After a disappointing, yet unsurprising start to the regular season in 2023, things were improving after the bye. The Virginia Cavaliers defeated a (then) top-10 North Carolina, took quality Miami and Louisville teams down to the wire as heavy underdogs, and took down Duke. However, all these momentum was halted by a disastrous showing against Virginia Tech, which resulted in a 55-17 loss.
As expected, Tony Elliott and his staff will stay in Charlottesville for their third season. Now, it is time to show consistent results. This offseason will be a critical one.
The quarterback position is one area that UVA fans can feel confident in. Anthony Colandrea’s freshman season was far from perfect, but he did more than enough to prove that he is Virginia’s quarterback of the future. Returning another competent veteran piece in Tony Muskett certainly does not hurt either.
As far as the skill positions go, the verdict is split. The wide receiver room can absolutely be a strength again. With Malachi Fields returning, and the massive addition of Notre Dame-transfer Chris Tyree, there is potential for 1,000-yard production. The depth of this room needs to be addressed, though. Malik Washington was able to mask the fact that there was not a reliable third or fourth option by having an All-American caliber season on his own. That might be where he is missed the most.
As far the running backs go, there is plenty of room for improvement. With Mike Hollins and Perris Jones gone, only Kobe Pace returns with meaningful experience with Xavier Brown not playing this season due to injury after showing flashes as a true freshman. Regarding depth, it is worth noting that Amaad Foston and Cody Brown have entered the transfer portal.
Nonetheless, it is the offensive line that was the primary reason for UVA’s struggles on that side of the ball. The Cavaliers were in the bottom ten in sack rate and averaged just 3.44 yards per rush. This is the most important position group to address in the transfer portal, especially because of how important experience is.
Tackles McKale Boley and Blake Steen are the key returners on either end, and both guards Noah Josey and Ty Furnish could be back. But for Virginia to be a better football team they straight up need better players in the trenches. No matter whether that comes via the portal, internal development, or somewhere in between, it needs to happen.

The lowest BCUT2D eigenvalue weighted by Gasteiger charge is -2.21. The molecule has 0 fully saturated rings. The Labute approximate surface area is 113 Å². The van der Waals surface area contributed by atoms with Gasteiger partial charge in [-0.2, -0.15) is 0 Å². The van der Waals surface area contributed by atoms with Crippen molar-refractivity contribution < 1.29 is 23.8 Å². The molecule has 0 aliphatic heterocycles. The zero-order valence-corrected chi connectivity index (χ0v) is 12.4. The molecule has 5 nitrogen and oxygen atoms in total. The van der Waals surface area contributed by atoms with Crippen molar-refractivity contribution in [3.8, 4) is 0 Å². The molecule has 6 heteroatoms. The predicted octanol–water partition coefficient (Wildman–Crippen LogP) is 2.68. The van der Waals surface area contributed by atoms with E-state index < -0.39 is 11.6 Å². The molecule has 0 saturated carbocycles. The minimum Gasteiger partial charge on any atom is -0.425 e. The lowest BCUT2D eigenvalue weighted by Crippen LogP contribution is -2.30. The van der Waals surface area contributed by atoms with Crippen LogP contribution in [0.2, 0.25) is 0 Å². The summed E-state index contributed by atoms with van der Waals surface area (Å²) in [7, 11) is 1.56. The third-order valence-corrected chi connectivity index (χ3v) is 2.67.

The defensive side of the ball is more difficult to gauge. Last offseason, Nick Jackson and Fentrell Cypress were among key transfer portal departures that had many feeling pessimistic about John Rudzinski’s unit. While they certainly had a few poor games, they held their own most of the time, especially from a yardage perspective.
The return of Jahmeer Carter, Chico Bennett, Kam Butler, Kam Robinson, and Jonas Sanker, provide exciting pieces on each level. There are two particular areas that the coaching staff should address in the portal.
The first is speed at the corner back position. Early on, Virginia corners were getting burned over the top, until eventually Rudzinski implemented schematic adjustments to stop the bleeding. Defensive backs that can cover large amounts of space is a staple of a Rudzinski defense and something that can allow him to be more flexible in his coverage patterns.
Additionally, a ballhawking safety could go a long way. Virginia was in the bottom third in the country in both turnovers forced and interceptions forced (opponents threw just eight total on the season). Adding someone with exceptional ball skills to complement Sanker in the safety room would drastically change the defense.
Not only should bowl eligibility be a realistic goal, but it is something that needs to be a bare minimum for Elliott in year three. He absolutely has the foundation to do it, and it will be a test to his ability as a coach and program builder to determine if he can come through.
Of course, it is important to keep in mind that leading a program at the University of Virginia comes with its natural restrictions. In the modern climate of college sports, the ceiling is not as high as several programs around the country. That being said, three win seasons will not cut it moving forward.